• 77. PROJECT DESIGN DOCUMENT FORM (CDM PDD) - Version 03.1. CDM – Executive Board page 77 After a brief discussion regarding the pros and cons of this project the chair person interacted with the participants to clarify their doubts and concerns regarding the likely impacts of the project. The stakeholders viewed Torrent Group as a reputed group of companies contributing to the local economy. The participants sought clarifications on Kyoto Protocol and Clean Development Mechanism processes. Overall there was agreement that the proposed project had nil or negligible effect on people or their livelihood and that the project activity is a beneficial project. .Detailed comments and responses are shown in the table in section E.3. E.3. Report on how due account was taken of any comments received: >> Torrent clarified all the stake holder’s concerns by providing relevant evidence of the project claims and answered all question to the satisfaction of the participants. Detailed MOM delineating the above concerns and Torrents responses has been recorded and appended hereunder Summary Record of the proceedings of Stakeholder Consultation meeting held at Uma Mangal Hall, Kamrej Char Rasta, Kamrej, Dist. Surat, Gujarat, India on 26.08.2004, 11.30 am Local stakeholder consultation meeting to discuss stakeholder concerns on proposed Clean Development Mechanism (CDM) project – Natural Gas based Combined Cycle Power Plant of capacity 1050 (+10%) MW by Torrent Power Generation Ltd. (TPGL) (which has since merged into Torrent Power Limited).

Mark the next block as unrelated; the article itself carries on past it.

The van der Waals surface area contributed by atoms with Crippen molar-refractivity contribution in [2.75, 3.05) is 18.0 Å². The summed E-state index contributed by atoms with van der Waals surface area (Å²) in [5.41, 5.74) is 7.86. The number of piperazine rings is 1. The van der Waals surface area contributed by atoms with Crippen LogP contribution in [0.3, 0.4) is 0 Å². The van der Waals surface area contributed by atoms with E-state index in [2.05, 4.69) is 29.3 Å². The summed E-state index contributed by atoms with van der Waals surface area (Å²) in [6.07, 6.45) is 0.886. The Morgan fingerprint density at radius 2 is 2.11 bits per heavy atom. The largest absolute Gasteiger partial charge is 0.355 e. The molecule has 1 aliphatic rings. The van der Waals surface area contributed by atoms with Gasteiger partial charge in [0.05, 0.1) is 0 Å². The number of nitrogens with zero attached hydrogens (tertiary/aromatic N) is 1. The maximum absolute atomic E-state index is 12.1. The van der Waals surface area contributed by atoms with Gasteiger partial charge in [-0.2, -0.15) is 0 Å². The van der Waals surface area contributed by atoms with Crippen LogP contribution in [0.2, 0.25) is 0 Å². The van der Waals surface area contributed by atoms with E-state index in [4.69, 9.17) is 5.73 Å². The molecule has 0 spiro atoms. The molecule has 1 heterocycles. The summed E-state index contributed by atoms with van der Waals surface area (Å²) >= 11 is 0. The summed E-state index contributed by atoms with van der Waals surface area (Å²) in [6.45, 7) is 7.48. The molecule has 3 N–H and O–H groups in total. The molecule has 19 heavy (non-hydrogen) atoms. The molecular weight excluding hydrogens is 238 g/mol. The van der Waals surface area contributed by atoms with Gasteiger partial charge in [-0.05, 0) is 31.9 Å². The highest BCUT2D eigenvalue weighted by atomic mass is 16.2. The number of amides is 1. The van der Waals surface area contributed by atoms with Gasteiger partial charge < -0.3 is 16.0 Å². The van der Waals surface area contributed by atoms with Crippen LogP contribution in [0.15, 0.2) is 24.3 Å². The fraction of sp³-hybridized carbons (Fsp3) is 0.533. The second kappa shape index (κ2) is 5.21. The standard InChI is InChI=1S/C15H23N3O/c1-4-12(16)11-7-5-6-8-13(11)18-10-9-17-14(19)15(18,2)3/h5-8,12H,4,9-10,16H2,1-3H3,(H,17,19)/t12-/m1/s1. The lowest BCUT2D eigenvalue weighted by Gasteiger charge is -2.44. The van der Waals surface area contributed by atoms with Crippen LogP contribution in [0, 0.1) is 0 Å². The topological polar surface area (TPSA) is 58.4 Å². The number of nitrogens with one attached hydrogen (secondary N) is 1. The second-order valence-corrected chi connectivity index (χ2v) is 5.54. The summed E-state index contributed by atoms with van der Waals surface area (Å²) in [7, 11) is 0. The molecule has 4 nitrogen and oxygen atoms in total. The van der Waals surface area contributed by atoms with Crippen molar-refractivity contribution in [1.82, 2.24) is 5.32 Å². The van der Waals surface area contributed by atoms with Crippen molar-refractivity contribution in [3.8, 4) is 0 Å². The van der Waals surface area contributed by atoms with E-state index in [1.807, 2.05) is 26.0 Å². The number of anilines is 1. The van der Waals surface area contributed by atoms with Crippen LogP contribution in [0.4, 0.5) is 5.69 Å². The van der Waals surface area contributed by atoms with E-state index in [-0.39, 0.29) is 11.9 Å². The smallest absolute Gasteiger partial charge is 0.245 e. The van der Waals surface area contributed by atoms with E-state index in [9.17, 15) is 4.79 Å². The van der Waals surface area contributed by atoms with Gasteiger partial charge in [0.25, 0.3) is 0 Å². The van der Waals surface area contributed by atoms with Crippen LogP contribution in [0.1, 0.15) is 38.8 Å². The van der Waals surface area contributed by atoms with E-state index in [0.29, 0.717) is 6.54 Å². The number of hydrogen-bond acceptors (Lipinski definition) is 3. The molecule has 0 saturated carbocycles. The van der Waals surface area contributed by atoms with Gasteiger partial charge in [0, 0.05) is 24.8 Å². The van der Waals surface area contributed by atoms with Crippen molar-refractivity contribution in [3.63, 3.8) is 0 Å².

• 78. PROJECT DESIGN DOCUMENT FORM (CDM PDD) - Version 03.1. CDM – Executive Board page 78 Date and Venue: 26.08.2004, 11.30 am at Uma Mangal Hall, Kamrej Char Rasta, Kamrej, Dist. Surat, Gujarat, India Mr. Dipen Chauhan of TGPL introduced the objective of the meeting. He further suggested the participants to elect a chairman to conduct the meeting. Mr. Dinesh Mehta had proposed the name of Mr. Dhiraj Sanghani, Mamlatdar and Executive Magistrate Kamrej, and Mr. Bharatbhai Patel seconded the proposal. Accordingly, Mr. DhirajSanghani, as a chairman, further conducted the meeting. Agenda set in the notification for the meeting by TORRENT was approved by Mr. Dhiraj Sanghani and obtained the consent of the participants to the agenda. Subsequently, Mr. Deepak Dalal was invited to provide a brief on the CDM project cycle and the role of local stakeholders in the project. He briefed the participants about the Kyoto Protocol and clean development mechanisms there in and elaborated the need for the project under this mechanism to catalyze sustainable development. He also outlined that the local stakeholders concern are to be internalized in any project under clean development mechanism of the Kyoto Protocol. Brief understanding of the project, elucidating the likely environmental and social impacts of the project, followed by the salient technical and environmental features of the project and how the proposed Natural Gas based Combine Cycle Power Plant of 1050 MW (±10%) would reduce GHG emissions was also mentioned. The Chairman called upon the participants to seek clarifications and express their concerns on the likely impacts of the project, and it being structured as clean development mechanisms project under Kyoto Protocol. Participants were also given further time to go through the project documents that are made available at the site of the meeting. The stakeholders viewed Torrent Group as a reputed group of companies contributing to local economy. The participants sought clarifications on Kyoto Protocol and Clean Development Mechanisms process. Overall there was agreement that the proposed project was a beneficial project from sustainability viewpoint. Specific concerns and questions and the answers are delineated in the table below. Stakeholder concern / question / comment Answer / outcome Public Concern Does this project lead to increase in discharge of gaseous, liquid and/or solid wastes? If yes, what are the impacts? No. Instead the project by avoiding use of conventional fuel that is coal, reduces emission of CO2, and avoids emission of SO2 and SPM. It also avoids generation of fly ash and other problems associated with handling coal such as excess land requirement for storage and usage of coal, land degradation and effluents. The project also avoids emission of excessive NOx unlike many similar power projects in India by using an advanced technology. No industrial effluents with pollution potential will be discharged from the project.